Soviet partisan Vasily Kononov in a picture from the 1940s
For Kononov, whose life was shattered by the war, the war-crime accusations are a slap in the face. His partisan activities led to his father, mother, and aunt being sent to concentration camps in Germany. His parents survived but his aunt died. His uncle and cousins were killed in combat.

Kononov himself was wounded several times, suffered shell-shock twice, and had to undergo three operations after the war.

He is so far the only anti-Nazi Soviet partisan to have been convicted of crimes against humanity.

On May 17, the Strasbourg court is due to rule whether Latvia had sufficient grounds to jail him. The judgment, which cannot be appealed by either side, will mark the end of an almost 12-year legal saga that has pitted Latvia against Russia.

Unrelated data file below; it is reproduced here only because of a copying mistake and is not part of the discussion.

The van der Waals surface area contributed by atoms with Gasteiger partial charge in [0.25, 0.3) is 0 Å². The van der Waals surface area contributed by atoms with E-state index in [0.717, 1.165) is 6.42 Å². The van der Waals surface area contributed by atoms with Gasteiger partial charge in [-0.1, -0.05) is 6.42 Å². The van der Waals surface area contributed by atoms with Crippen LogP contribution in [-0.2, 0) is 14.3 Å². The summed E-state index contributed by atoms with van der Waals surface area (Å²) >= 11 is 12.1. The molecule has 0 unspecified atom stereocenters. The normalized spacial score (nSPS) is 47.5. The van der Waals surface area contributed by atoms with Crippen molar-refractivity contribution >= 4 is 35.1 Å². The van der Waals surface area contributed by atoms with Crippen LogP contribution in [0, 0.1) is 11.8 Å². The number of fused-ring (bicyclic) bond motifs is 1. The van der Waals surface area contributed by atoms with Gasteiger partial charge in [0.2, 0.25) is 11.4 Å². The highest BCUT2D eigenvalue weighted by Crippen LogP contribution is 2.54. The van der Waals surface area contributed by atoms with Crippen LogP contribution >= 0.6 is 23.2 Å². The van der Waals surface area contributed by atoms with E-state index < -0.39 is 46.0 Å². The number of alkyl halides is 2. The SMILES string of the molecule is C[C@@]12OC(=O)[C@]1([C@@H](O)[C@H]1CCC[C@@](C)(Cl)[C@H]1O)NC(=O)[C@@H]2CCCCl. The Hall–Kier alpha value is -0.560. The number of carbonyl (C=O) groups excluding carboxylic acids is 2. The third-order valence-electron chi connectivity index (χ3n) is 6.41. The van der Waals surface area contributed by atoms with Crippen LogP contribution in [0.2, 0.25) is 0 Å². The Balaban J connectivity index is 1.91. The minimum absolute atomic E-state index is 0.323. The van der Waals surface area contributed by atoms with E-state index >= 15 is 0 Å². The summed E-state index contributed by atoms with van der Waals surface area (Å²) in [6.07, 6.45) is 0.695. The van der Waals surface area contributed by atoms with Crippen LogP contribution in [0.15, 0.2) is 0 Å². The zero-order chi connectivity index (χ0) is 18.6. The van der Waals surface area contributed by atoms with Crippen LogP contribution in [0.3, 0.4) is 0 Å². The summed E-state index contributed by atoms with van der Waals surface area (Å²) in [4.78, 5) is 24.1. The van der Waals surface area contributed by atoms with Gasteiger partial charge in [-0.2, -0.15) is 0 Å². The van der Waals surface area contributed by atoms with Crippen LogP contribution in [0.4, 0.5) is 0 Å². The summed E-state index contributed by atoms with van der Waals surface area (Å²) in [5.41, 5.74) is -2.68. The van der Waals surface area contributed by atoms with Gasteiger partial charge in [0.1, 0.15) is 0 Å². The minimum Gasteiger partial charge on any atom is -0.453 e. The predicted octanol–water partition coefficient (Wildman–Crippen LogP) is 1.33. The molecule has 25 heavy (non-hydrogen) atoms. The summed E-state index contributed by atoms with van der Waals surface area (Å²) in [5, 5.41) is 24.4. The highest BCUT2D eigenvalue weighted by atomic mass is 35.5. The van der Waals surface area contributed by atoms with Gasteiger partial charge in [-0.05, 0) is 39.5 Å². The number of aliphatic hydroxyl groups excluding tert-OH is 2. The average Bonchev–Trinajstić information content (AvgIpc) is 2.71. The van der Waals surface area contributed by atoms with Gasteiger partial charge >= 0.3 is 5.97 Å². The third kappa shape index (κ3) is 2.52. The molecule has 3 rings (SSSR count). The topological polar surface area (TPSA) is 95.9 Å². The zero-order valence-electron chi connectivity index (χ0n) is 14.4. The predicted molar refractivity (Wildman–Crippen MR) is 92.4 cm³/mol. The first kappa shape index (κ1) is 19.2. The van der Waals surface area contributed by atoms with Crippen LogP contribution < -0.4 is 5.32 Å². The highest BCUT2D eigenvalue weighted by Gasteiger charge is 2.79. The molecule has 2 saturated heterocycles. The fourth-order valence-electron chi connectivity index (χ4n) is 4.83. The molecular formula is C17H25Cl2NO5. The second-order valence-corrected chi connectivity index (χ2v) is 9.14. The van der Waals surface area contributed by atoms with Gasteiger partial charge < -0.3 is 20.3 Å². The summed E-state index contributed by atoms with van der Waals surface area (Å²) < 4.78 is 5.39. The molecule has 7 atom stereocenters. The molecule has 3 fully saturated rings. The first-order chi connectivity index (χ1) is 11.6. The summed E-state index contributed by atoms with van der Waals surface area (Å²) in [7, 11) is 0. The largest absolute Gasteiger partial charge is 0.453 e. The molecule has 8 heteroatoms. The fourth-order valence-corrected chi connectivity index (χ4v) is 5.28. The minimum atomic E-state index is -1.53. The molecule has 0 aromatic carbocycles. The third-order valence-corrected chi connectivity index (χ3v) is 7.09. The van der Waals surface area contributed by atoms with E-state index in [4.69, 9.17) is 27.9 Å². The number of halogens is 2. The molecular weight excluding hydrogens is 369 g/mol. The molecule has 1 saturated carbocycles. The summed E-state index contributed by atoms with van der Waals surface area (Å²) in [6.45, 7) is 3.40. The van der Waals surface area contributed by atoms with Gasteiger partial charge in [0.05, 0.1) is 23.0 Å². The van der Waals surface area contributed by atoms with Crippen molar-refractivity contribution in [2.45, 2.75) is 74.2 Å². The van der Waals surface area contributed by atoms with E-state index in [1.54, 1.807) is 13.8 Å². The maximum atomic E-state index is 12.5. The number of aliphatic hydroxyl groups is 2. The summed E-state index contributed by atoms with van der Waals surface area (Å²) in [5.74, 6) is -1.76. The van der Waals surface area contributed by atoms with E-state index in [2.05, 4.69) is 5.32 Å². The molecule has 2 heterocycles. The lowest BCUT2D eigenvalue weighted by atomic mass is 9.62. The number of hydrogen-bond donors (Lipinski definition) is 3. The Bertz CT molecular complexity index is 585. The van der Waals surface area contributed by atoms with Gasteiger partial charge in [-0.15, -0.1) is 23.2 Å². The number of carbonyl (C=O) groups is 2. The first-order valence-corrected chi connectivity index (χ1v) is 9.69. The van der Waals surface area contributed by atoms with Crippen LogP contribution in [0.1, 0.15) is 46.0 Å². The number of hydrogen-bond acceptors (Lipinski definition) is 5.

Occupier, Not Liberator

Latvia and other Baltic nations regard the Soviet Union as an occupier, not a liberator, and say the crimes perpetrated against the Balts under Soviet rule are no different than those committed by the Nazis. Justice is justice, they say, regardless of who won the war.

A memorial stone marking the place where 12 Soviet partisans were killed by Nazis in the Latvian village of Malye Baty on February 29, 1944.
"Why is it important to prosecute people who are considered to be guilty of Holocaust crimes -- namely, genocide?" asks Valters Nollendorfs, the director of external affairs at the Museum of Occupation in Riga. "Crimes have to be prosecuted and justice has to be brought. Justice not carried out is just as bad as the injustice that has taken place."